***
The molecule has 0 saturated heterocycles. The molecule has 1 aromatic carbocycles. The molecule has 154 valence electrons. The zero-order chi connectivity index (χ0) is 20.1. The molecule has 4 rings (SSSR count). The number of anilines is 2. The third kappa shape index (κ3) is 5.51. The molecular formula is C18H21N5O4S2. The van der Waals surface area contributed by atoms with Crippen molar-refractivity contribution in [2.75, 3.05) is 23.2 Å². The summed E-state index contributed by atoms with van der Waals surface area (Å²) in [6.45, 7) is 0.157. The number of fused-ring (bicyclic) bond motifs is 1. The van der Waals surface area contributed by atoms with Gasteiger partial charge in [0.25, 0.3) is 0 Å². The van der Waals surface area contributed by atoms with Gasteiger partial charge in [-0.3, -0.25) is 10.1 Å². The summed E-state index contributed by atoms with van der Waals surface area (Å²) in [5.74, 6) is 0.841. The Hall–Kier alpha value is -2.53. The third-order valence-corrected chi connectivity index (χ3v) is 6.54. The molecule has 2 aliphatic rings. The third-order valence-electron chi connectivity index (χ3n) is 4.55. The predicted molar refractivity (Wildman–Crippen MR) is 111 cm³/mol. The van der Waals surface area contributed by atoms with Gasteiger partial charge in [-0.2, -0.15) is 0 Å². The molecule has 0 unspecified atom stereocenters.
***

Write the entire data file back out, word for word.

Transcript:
The molecule has 0 saturated heterocycles. The molecule has 1 aromatic carbocycles. The molecule has 154 valence electrons. The zero-order chi connectivity index (χ0) is 20.1. The molecule has 4 rings (SSSR count). The number of anilines is 2. The third kappa shape index (κ3) is 5.51. The molecular formula is C18H21N5O4S2. The van der Waals surface area contributed by atoms with Crippen molar-refractivity contribution in [2.75, 3.05) is 23.2 Å². The summed E-state index contributed by atoms with van der Waals surface area (Å²) in [6.45, 7) is 0.157. The number of fused-ring (bicyclic) bond motifs is 1. The van der Waals surface area contributed by atoms with Gasteiger partial charge in [0.25, 0.3) is 0 Å². The van der Waals surface area contributed by atoms with Gasteiger partial charge in [-0.3, -0.25) is 10.1 Å². The summed E-state index contributed by atoms with van der Waals surface area (Å²) in [5.74, 6) is 0.841. The Hall–Kier alpha value is -2.53. The third-order valence-corrected chi connectivity index (χ3v) is 6.54. The molecule has 2 aliphatic rings. The third-order valence-electron chi connectivity index (χ3n) is 4.55. The predicted molar refractivity (Wildman–Crippen MR) is 111 cm³/mol. The van der Waals surface area contributed by atoms with Gasteiger partial charge in [-0.2, -0.15) is 0 Å². The molecule has 0 unspecified atom stereocenters.